Tuesday, September 28, 2010

Free up Sabah tourism trade to beat foreign competition

Sabah’s tourism has been resilient despite a global recession. About 2.3m tourists come to the east Malaysian state every year to see the orang utans in the jungle, climb its tallest Mount Kinabalu, dive at Sipadan and snorkel in the coral-rich sea that surrounds its many exotic islands. Income from tourism at about 4 billion ringgit ($1.3 billion) is the state’s second biggest after palm oil. But the travel industry and Masidi Manjun, minister of tourism, culture and environment, have warned that Sabah might lose out to competition from Thailand, Vietnam and Australia. Lack of guides proficient in foreign languages and poor guiding may drive tourists away, they say.

At the annual dinner of the Sabah Association of Travel and Tour Agents (Satta) on September 15, Masidi spoke of the need to open the Sabah travel trade to foreign competition just like banking, insurance and other industries.

“The only way for us to become competitive is to make sure the tourism industry is liberalised,” he told representatives of 60 local travel and tour companies. Masidi was responding to complaints from local tour guides that South Korean tour agents were bringing their own guides to conduct tours in Sabah.

Tour companies say tourists are becoming more demanding as countries such as Thailand, Vietnam and Australia are aggressively competing with Sabah in nature tours by offering them better services and expertise to satisfy their needs. Tourists from South Korea, Hong Kong, Singapore and Taiwan are particularly fussy, they say.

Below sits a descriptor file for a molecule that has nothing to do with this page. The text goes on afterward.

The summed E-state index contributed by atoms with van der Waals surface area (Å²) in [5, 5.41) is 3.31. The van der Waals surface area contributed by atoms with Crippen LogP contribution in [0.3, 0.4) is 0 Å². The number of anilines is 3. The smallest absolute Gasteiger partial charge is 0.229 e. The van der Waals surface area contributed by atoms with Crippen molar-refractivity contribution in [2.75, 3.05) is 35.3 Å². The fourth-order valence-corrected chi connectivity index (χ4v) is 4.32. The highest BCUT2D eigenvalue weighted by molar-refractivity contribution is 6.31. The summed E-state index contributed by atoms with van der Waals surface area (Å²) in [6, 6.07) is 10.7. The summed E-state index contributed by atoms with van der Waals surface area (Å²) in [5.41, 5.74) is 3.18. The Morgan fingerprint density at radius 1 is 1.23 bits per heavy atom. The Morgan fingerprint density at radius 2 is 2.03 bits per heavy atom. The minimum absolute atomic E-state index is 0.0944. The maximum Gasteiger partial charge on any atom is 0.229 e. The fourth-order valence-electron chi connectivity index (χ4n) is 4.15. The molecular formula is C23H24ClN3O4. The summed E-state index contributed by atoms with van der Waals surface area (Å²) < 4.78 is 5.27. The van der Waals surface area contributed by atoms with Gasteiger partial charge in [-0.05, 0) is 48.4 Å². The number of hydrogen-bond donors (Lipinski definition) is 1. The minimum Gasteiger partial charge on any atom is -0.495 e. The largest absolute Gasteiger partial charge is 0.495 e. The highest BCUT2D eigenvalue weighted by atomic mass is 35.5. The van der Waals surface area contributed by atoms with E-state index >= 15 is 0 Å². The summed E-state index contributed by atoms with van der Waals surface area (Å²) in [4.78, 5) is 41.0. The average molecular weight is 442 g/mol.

Foreigners make up slightly more than half a million of visitors to Sabah. Discounting Indonesians and Filipinos who are mostly job seekers, most Asian tourists are from China and Hong Kong. They make up about 90,000. Next are the South Koreans at 80,000. Other Asian tourists come from Singapore, Japan and Brunei. About 65,000 Europeans visit Sabah; 6,000 of them are Germans and 4,000 are French. Germans and French form the biggest number of European visitors while 32,000 visitors come from the United Kingdom and Ireland.

Chan Kok Kong, 58, Satta’s assistant chairman, says a common complaint from tourists is poor guiding. The lack of tour guides who can speak foreign languages has added to the problem. “Most South Koreans speak only their own language,” he says. There is only a handful of guides who speak Japanese, French and German.

Continue reading (Incl. Pics) at: Free up Sabah tourism trade to beat foreign competition

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